We’re delighted to introduce our Friend of the Month for June, Donatus Gadiye. Donatus is Elephant Monitoring Coordinator in Tanzania’s Ngorongoro Conservation Area Authority (NCAA). The EPI Foundation has recently begun providing technical advice to the NCAA on human-elephant conflict (HEC).
Donatus - please tell us a little bit about yourself…where in Tanzania are you from, and were you interested in wildlife growing up as a child?
I was born in Karatu in the region of Arusha 47 years ago. I grew up in a village bordering Ngorongoro's Northern Highland Forest Reserve (NHFR). When I was young wildlife like elephants, buffaloes, rhinos, wild dogs, just to mention a few, were common. I wasn't so happy with the jackals, honey badgers and hyenas because they'd steal my chicken and piglets. When I was at secondary school, we had a class trip to Ngorongoro Crater and the Serengeti National Park. It changed my life. I started to learn about wildlife behaviour, and its cultural, social and economic importance. After school, I joined a tour guiding school in Arusha. I applied for a ranger's position with Ngorongoro Conservation Area Authority (NCAA). They accepted me, and positioned me inside Ngorongoro Crater to monitor black rhinos. Later, I was sent to monitor elephants in and around the NCAA. That’s the job I still do today, and I love it.
What are your main responsibilities?
I monitor the movement of elephants, establish the home ranges of families and individuals, study the demography of elephants and quantify the magnitude of Human-Elephant Conflict (HEC) while suggesting and implementing the best mitigation measures.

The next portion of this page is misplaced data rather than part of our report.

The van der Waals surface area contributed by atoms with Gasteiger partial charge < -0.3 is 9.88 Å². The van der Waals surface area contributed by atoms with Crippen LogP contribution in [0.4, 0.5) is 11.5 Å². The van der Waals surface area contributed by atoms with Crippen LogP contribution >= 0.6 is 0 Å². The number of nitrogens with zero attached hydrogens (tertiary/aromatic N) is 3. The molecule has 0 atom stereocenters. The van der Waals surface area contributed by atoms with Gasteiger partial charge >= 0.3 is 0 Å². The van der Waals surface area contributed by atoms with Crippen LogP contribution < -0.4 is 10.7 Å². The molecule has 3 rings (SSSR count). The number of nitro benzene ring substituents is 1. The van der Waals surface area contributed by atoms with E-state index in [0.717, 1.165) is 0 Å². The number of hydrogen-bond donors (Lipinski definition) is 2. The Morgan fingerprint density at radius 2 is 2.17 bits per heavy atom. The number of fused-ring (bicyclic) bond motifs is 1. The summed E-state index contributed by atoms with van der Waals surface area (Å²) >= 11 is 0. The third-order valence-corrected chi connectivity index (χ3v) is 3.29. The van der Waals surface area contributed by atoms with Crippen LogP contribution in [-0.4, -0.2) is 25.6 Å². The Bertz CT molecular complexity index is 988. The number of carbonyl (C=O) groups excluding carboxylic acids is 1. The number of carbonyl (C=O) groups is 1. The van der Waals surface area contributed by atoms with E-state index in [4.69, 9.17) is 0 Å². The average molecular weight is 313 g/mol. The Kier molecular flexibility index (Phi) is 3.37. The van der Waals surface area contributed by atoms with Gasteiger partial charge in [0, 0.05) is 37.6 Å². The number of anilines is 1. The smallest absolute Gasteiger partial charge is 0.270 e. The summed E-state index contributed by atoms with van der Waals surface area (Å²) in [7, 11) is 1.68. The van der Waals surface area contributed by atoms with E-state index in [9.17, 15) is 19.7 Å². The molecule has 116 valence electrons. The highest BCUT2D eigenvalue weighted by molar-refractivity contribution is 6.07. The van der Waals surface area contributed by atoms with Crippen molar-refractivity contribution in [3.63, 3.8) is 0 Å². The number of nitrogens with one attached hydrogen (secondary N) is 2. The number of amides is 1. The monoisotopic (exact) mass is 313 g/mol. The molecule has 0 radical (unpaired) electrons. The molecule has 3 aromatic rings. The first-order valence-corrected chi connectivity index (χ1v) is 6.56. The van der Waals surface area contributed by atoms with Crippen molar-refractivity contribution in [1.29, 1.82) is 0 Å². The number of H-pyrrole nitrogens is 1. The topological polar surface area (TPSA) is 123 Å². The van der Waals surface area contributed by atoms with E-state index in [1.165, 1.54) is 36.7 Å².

Across Africa, we’ve been talking a lot recently about a growth in HEC. From your own experience, do you think HEC is actually increasing? Or are we just talking about it more?
In my area HEC is REAL. People are losing their crops, injuries and death to humans are becoming common and we have seen retaliatory killings by people of elephants, using spears and poison. In recent years, Ngorongoro Conservation Area (NCA) has become almost disconnected from Lake Manyara National Park. Former elephant corridors have been turned into farms and elephants have lost their migratory routes.
And…what do you feel are the most effective responses to HEC?
The best options are: educate people about the importance of conservation of elephants, open up migratory corridors and stop encroachment, erect fences (chili, beehives and electric) in areas already occupied by humans, and also locate all HEC hotspots and make frequent visits to contain elephants within the park. Finally, when we have GPS collared elephants, we can see which ones are approaching community areas, and send the rangers to respond timely.
You work in one of the most precious wildlife areas in all of Africa. What do you enjoy most about your job, and are you optimistic about the future of Ngorongoro?
I feel privileged to work with Ngorongoro and help in its conservation. It’s not about the salary, it's about the survival of elephants and other wildlife, and improving people’s lives. I am optimistic that the future of Ngorongoro will be bright, despite the fact that its multiple land use model is in jeopardy.